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Based on this question it appears that the default template for CheckStyle will allow if else ladders to separate the if and else with a line break.

Meaning I would like this code to be flagged as a violation:

if (true)
{
    System.out.println("20");   
}
else
    if (true)
    {
        System.out.println("30");
    }

Is there a CheckStyle rule to prevent this? Looking over the docs, I don't see one, and I'd prefer not to use the generic regex rule, if I don't have to.

Also, if I use the GenericIllegalRegexp module, multiline regex don't seem to work. Is there some remedy to this?

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Just added correct Checkstyle module to use. –  VonC Dec 23 '08 at 20:48

1 Answer 1

up vote 2 down vote accepted

I am not sure you can easily write a Checkstyle extension, since the AST browsing code of the Checkstyle SDK Gui does not make any difference between:

else if

and

else
  if

In each case, else is a LITERAL_ELSE with in it an if...

So the generic regexp else[ \t]*[\r\n]+[ \t]*if is indeed a quick way to detect that kind of code.


Fix the regexp to include cases were :

  • there is no space not tab before/after newline
  • the is multiple newlines.

Of course, you do not want to use the \s whitespace regexp expression, since it includes itself newline characters. It is clearer to separate spaces from return characters.


Note: in Checkstyle 5.0beta, do not use "Generic Illegal Regexp", but rather the "Regexp" module:
you can configure that RegExp module as 'illegalPattern' (with an associated Severity of 'Warning'), and you do not have to use any kind af 'multi-line' flag: the regexp is enough.

Regexp
Description

A check that makes sure that a specified pattern exists, exists less than a set number of times, or does not exist in the file.

This check combines all the functionality provided by RegexpHeader, GenericIllegalRegexp and RequiredRegexp, except supplying the regular expression from a file.

It differs from them in that it works in multiline mode. It's regular expression can span multiple lines and it checks this against the whole file at once. The others work in singleline mode. Their single or multiple regular expressions can only span one line. They check each of these against each line in the file in turn.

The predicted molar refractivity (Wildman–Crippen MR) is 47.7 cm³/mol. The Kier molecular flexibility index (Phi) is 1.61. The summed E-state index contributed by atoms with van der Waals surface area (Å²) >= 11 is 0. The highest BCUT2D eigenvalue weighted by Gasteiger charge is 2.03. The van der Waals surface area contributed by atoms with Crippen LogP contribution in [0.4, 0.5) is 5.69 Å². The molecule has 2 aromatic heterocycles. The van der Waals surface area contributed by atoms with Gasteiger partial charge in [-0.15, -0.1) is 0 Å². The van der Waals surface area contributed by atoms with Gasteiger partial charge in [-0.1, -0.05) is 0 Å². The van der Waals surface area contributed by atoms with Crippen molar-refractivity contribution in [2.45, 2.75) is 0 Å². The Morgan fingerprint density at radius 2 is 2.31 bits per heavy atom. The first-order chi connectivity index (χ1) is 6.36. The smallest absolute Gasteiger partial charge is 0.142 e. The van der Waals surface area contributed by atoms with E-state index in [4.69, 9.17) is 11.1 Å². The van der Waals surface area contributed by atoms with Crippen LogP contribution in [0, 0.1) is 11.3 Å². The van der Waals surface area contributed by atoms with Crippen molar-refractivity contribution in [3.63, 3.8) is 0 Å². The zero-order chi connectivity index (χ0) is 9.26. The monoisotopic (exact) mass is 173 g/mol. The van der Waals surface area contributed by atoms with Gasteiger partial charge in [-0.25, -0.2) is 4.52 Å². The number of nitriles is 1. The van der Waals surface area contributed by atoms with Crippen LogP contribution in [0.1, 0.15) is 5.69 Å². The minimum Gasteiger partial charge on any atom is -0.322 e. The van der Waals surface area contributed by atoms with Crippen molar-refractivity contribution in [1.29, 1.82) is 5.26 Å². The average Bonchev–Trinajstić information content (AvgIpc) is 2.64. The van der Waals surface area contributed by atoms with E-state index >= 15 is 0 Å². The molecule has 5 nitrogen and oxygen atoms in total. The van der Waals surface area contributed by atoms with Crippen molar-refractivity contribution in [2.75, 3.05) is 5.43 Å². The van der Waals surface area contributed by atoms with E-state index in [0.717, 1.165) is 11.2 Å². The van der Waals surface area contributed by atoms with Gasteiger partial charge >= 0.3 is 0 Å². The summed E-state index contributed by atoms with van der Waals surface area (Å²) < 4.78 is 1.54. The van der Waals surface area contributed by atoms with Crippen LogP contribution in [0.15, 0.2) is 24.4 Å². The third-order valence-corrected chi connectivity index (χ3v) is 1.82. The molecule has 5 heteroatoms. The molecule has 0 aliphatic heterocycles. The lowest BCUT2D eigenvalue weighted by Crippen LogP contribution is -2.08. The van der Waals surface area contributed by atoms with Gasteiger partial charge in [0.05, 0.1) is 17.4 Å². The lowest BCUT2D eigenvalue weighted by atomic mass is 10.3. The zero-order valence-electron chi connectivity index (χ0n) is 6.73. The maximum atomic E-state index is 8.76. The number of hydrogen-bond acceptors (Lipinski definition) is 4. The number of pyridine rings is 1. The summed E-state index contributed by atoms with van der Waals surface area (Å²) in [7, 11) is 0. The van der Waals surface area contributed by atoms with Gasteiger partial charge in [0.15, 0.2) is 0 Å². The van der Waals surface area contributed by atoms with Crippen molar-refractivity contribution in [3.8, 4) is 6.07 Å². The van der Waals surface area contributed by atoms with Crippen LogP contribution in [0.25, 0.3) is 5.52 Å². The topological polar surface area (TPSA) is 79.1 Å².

Thomas mentions in the comments:

The checkstyle AST does have line number information.

See "Is there any Checkstyle/PMD/Findbugs rule to force “else if” to be on the same line?"
(in which one has to use a custom check, and not a regex match).

share|improve this answer
    
Course if you use + instead of * as the quantifier, it will ignore poorly formed code which doesn't have extra spaces on both lines. –  Justin Standard Dec 23 '08 at 1:54
    
Update. This doesn't seem to work, as checkstyle appears to ignore regular expressions that rely on the MULTILINE flag, even if you use the embedded flag in your expression. –  Justin Standard Dec 23 '08 at 2:30
    
I do confirm the regexp is correctly detected in multi-line configuration in Checkstyle: it does not require any (?m) multiline flag to work –  VonC Dec 23 '08 at 13:24
    
Could this be an issue with CheckStyle version? (I'm on the 5.0beta) Using the regex you provided doesn't flag the code in my example. (BTW, I agree wiht your version of the regex, if only it worked. It looks like it should, but I get no style error) –  Justin Standard Dec 23 '08 at 18:16
    
Also, I'll add that I can change the regex used to a single line match and it works, so I'm strongly convinced that there is something working funny related to multiline matches. –  Justin Standard Dec 23 '08 at 18:33

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